Worse health outcomes among immigrants have been described in surgical outcomes in colon cancer and in neonatal health [21, 27], but literature on arthroplasty outcomes in relation to immigrant status is sparse. Outcomes after arthroplasty were assessed in a Swedish cohort, and immigrants reported more pain on the visual analog scale and scored worse in all generic quality of life dimensions compared to non-immigrants [10, 28]. To our knowledge, only one study conducted in the United States addressed disparities among immigrants in use of total joint arthroplasty. In that study, Chinese patients had 22.6 times the odds of declining physician recommended arthroplasty compared to Caucasian patients, after controlling for age, gender, education and socioeconomic status, but no studies have evaluated arthroplasty outcomes among immigrants to the US .
It is possible that poor outcomes for immigrants may be associated with other factors associated with poor health outcomes, such as poverty or poor English language proficiency that is also seen in communities with high immigrant proportions. We therefore speculated that immigrant status, captured by the census tract, might similarly increase the risk of poor outcomes among TKA patients [1, 30]. Our study showed that patients coming from neighborhoods with a high proportion of immigrants do not have worse pre-operative or post-operative WOMAC pain and function comparted to patients from neighborhoods with lower immigrant proportions. Thus, individual factors rather than neighborhood immigrant proportion may play a larger role in affecting TKA outcomes. Poor pre-operative status has been reported for patients from other high risk communities prior to TKA, suggesting delay in presentation until their condition is more advanced, but this was not seen in patients from communities with a high IP [1, 31]. Equivalent pain and function outcomes were seen despite increased poverty and less education among those in communities with higher proportion of immigrants.
There are several possible explanations for this finding. In high volume centers such as ours, social factors contributing to health outcomes may be less important than in lower volume centers where the majority of TKA are performed .
Our study is limited by the small sample size (n = 339) in neighborhoods with a high IP (≥ 40%). However, our primary results were similar in a matched sensitivity analysis, decreasing the risk of bias due to small numbers in the high IP cohort. Another limitation is that this is a single center study from a high-volume hospital, and thus may not be generalizable. While this does eliminate confounding introduced by low surgeon or hospital volume we were unable to evaluate a potential interaction between IP and hospital’s volume status [33, 34]. As only patients with 2-year follow-up data were included in the analysis, there is potential selection bias, which could underestimate the number with poorer outcomes as patients with worse outcomes are less likely to return questionnaires. Further selection bias could have been introduced via differential response rates across IP areas. However, no significant differences were observed when comparing WOMAC responders and non-responders across IP areas at 2-year follow up. An additional limitation is our lack of individual immigration status, which is not routinely collected in hospitals or in registries, although could potentially affect outcomes. However individual birth location would not necessarily correlate the resources available, perceptions about surgery, barriers to care or optimal surgical outcomes which may exist in immigrant communities. Finally, other community factors known to impact health outcomes such as poverty may also play a role in immigrant communities.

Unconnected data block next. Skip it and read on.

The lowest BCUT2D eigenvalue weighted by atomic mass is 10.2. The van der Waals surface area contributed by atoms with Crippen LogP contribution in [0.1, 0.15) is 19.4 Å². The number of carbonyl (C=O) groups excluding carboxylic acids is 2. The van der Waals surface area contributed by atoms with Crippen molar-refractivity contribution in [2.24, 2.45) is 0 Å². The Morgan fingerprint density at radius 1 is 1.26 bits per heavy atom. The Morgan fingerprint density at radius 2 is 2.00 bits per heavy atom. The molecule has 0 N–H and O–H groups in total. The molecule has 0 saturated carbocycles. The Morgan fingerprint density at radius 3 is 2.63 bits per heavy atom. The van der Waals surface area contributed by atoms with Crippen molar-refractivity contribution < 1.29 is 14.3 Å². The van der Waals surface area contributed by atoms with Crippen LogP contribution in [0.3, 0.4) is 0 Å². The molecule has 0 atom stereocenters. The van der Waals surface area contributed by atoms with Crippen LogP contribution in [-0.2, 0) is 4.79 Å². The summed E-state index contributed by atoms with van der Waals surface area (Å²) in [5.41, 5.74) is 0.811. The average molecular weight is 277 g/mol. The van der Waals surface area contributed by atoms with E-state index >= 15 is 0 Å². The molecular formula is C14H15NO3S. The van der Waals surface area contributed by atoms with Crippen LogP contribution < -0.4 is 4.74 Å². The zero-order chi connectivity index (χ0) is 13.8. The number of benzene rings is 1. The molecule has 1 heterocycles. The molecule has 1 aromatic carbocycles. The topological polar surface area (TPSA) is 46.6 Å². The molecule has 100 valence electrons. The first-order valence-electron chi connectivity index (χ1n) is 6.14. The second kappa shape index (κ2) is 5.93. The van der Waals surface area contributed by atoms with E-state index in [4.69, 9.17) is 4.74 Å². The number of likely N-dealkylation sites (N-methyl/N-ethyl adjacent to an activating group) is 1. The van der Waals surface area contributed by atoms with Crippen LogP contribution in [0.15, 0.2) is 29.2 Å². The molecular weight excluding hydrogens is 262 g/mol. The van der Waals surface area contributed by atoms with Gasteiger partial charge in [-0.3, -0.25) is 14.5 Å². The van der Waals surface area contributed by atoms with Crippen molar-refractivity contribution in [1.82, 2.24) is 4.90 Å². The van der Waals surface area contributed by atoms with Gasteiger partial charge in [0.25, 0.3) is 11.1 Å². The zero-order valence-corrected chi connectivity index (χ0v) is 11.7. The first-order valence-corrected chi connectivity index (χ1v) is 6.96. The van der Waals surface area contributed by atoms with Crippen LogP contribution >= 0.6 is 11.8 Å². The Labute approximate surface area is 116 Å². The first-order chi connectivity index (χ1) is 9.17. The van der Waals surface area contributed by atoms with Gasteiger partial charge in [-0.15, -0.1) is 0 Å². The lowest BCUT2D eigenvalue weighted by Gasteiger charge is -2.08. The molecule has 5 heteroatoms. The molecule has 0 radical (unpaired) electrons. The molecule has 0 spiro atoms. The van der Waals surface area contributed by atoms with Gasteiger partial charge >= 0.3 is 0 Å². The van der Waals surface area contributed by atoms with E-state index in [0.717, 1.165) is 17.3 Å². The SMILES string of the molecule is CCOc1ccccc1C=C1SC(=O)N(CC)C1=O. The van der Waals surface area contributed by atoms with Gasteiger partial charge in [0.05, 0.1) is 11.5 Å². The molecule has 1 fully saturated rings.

This study had a number of strengths. The tristate area has a high concentration of immigrants, particularly New York has the highest proportion of immigrants among all states. While our hospital population is relatively homogenous, the New York environment is not, affording us a unique opportunity to assess the impact of IP on TKA outcomes. We used a well validated and robust TKA register and used both individual and community data to perform this study.
In conclusion, we found no difference in TKA outcomes between those living in communities with higher or lower proportions of immigrants. Multicenter studies with a range of high and low volume TKA centers and more individual level data on immigrant status would be required to further understand the impact of immigrant proportions on TKA outcomes. Prospective studies which approach and evaluate health care disparities from different perspectives are needed to achieve health equity.
Goodman SM, Mandl LA, Parks ML, Zhang M, McHugh KR, Lee YY, et al. Disparities in TKA outcomes: census tract data show interactions between race and poverty. Clin Orthop Relat Res. 2016;474(9):1986–95.
Goodman SM, Parks ML, McHugh K, Fields K, Smethurst R, Figgie MP, et al. Disparities in outcomes for African Americans and whites undergoing Total knee arthroplasty: a systematic literature review. J Rheumatol. 2016;43(4):765–70.
Zhang Y, Jordan JM. Epidemiology of osteoarthritis. Clin Geriatr Med. 2010;26(3):355–69.
Hootman JM, Helmick CG. Projections of US prevalence of arthritis and associated activity limitations. Arthritis Rheum. 2006;54(1):226–9.